During the first century, Christians did not believe that the official calendar of Rome, or the local calendars that honored the deities of various cities, marked real time. In their minds, the only time that mattered was eternity and the moment when God would dissolve this world in a final judgment that would bring his own people into Paradise. They were convinced that Jesus had been the first person to make this transition.
Baptism emerged as a key Christian ritual. Baptized Christians who had prepared themselves to follow Christ, after an extensive period of study, prayer and fasting, shared in his death and resurrection on Easter, the Sunday after Passover. They, too, would someday join him in Paradise.
The logic that joined Passover, baptism, and Jesus’ death and resurrection is a principle of the entire liturgical calendar of Christianity that endures to this day in the penitential season of Lent.
Liturgical logic, rather than historical reason, often guides the Gospels. The result is sometimes disagreement from gospel to gospel, and sometimes outright anachronism. John’s gospel presents Jesus’ death at the time the paschal lambs were slain, just before the Passover (John 19:14, 31). The Synoptic Gospels, however, portray the Last Supper as a Seder, the Passover meal when this same lamb was eaten (Matthew 26:17–19; Mark 14:12–16; Luke 22:7–13). Both portrayals cannot be right, and there is good reason to believe both are wrong.
The identification of the Last Supper with the Passover Seder is implausible. No mention is made of the Passover lamb in the account of the Last Supper (much less its selection and preparation days before), nor of the bitter herbs, the unleavened bread (matzah) or the Exodus from Egypt, all of which are formally prescribed in the Book of Exodus (chapter 12) as understood in ancient Judaism. More important, the Temple authorities are presented as deciding not to have Jesus arrested during Passover, but only before or after the feast itself, in order to avoid a riot (Matthew 26:3–5; Mark 14:1–2). That would have been reasonable, because Passover drew tens of thousands of pilgrims and required that the priests keep stricter purity than would be consistent with close dealing with Roman soldiers. It seems clear that Jesus died near the time of Passover, but he must have entered Jerusalem much earlier. In the Gospels, however, his entry and death were tightly coordinated with Passover itself under the later influence of the liturgical practice of the Church.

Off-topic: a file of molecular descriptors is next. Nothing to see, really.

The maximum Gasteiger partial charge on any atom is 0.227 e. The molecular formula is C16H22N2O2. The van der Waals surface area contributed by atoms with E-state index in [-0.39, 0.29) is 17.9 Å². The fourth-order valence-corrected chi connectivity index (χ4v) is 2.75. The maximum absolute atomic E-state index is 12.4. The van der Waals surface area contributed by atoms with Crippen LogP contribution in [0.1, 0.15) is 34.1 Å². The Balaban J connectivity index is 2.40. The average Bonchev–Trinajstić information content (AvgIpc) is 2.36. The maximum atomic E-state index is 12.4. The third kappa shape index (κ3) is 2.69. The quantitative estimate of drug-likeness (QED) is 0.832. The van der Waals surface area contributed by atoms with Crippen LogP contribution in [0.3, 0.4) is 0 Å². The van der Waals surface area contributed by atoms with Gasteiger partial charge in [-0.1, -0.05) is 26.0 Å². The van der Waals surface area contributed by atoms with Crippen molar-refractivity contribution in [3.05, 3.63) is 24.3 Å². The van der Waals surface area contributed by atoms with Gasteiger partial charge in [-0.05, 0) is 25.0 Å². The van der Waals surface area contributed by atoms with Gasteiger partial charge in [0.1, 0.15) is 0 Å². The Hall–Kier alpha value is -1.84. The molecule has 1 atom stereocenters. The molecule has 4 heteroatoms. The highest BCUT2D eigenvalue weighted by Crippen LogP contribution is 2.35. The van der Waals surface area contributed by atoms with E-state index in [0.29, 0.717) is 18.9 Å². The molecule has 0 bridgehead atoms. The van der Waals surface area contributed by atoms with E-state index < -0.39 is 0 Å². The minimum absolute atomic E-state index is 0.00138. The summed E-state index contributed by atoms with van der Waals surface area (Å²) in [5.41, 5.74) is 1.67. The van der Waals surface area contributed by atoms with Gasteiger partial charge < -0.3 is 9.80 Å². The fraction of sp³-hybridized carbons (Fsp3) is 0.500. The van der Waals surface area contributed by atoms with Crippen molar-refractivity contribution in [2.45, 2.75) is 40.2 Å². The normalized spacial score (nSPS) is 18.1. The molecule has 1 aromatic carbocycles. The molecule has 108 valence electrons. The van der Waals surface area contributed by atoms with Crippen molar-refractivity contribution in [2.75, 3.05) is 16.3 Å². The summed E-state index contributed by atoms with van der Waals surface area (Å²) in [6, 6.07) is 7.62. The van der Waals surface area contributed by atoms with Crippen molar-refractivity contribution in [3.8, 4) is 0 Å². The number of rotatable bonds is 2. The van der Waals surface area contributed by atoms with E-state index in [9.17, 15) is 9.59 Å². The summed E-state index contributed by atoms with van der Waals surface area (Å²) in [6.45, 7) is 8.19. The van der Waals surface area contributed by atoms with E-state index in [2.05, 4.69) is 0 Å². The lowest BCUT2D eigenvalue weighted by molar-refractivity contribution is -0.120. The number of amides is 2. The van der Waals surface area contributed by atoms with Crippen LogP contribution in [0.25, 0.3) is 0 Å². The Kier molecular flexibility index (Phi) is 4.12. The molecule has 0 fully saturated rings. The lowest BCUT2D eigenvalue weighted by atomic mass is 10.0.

To think historically, we need to avoid being dazzled by the impression, frequently drawn from a hasty reading of the Synoptic Gospels, that Passover was the only feast that mattered greatly to Jews or Christians. The dominance of Passover in the New Testament is primarily a function of how the Pascha (as Christians called the Passover in Greek, reflecting the Aramaic pronunciation) emerged as the main Christian feast.